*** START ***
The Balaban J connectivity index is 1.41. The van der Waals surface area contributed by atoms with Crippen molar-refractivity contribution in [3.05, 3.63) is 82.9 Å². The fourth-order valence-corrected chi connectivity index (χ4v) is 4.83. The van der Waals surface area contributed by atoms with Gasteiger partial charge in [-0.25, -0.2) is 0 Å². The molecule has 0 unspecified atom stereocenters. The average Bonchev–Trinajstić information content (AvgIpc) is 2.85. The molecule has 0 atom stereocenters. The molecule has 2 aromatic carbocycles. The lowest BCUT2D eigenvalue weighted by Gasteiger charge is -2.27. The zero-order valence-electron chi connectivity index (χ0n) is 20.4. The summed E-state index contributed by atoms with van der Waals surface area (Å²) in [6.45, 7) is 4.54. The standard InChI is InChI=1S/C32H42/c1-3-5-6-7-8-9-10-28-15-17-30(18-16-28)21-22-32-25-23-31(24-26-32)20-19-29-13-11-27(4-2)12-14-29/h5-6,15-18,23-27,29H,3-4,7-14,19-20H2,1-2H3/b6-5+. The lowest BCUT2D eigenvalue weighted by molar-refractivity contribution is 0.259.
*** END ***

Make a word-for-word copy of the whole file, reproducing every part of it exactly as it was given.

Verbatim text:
The Balaban J connectivity index is 1.41. The van der Waals surface area contributed by atoms with Crippen molar-refractivity contribution in [3.05, 3.63) is 82.9 Å². The fourth-order valence-corrected chi connectivity index (χ4v) is 4.83. The van der Waals surface area contributed by atoms with Gasteiger partial charge in [-0.25, -0.2) is 0 Å². The molecule has 0 unspecified atom stereocenters. The average Bonchev–Trinajstić information content (AvgIpc) is 2.85. The molecule has 0 atom stereocenters. The molecule has 2 aromatic carbocycles. The lowest BCUT2D eigenvalue weighted by Gasteiger charge is -2.27. The zero-order valence-electron chi connectivity index (χ0n) is 20.4. The summed E-state index contributed by atoms with van der Waals surface area (Å²) in [6.45, 7) is 4.54. The standard InChI is InChI=1S/C32H42/c1-3-5-6-7-8-9-10-28-15-17-30(18-16-28)21-22-32-25-23-31(24-26-32)20-19-29-13-11-27(4-2)12-14-29/h5-6,15-18,23-27,29H,3-4,7-14,19-20H2,1-2H3/b6-5+. The lowest BCUT2D eigenvalue weighted by molar-refractivity contribution is 0.259.